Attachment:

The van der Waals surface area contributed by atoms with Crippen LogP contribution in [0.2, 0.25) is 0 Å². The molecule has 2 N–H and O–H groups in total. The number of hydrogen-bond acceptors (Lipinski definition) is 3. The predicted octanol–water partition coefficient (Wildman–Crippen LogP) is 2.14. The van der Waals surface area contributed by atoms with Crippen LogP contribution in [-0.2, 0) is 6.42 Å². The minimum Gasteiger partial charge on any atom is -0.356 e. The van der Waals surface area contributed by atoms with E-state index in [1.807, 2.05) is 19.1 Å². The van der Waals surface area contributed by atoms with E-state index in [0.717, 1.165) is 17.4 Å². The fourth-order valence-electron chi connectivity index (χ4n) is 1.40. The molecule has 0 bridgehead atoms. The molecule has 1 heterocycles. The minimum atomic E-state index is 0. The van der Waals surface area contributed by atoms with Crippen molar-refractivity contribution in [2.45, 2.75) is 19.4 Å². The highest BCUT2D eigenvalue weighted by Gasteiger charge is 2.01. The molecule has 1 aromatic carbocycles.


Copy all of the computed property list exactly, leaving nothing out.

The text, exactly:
The van der Waals surface area contributed by atoms with Crippen LogP contribution in [0.2, 0.25) is 0 Å². The molecule has 2 N–H and O–H groups in total. The number of hydrogen-bond acceptors (Lipinski definition) is 3. The predicted octanol–water partition coefficient (Wildman–Crippen LogP) is 2.14. The van der Waals surface area contributed by atoms with Crippen LogP contribution in [-0.2, 0) is 6.42 Å². The minimum Gasteiger partial charge on any atom is -0.356 e. The van der Waals surface area contributed by atoms with E-state index in [1.807, 2.05) is 19.1 Å². The van der Waals surface area contributed by atoms with E-state index in [0.717, 1.165) is 17.4 Å². The fourth-order valence-electron chi connectivity index (χ4n) is 1.40. The molecule has 0 bridgehead atoms. The molecule has 1 heterocycles. The minimum atomic E-state index is 0. The van der Waals surface area contributed by atoms with Crippen molar-refractivity contribution in [2.45, 2.75) is 19.4 Å². The highest BCUT2D eigenvalue weighted by Gasteiger charge is 2.01. The molecule has 1 aromatic carbocycles.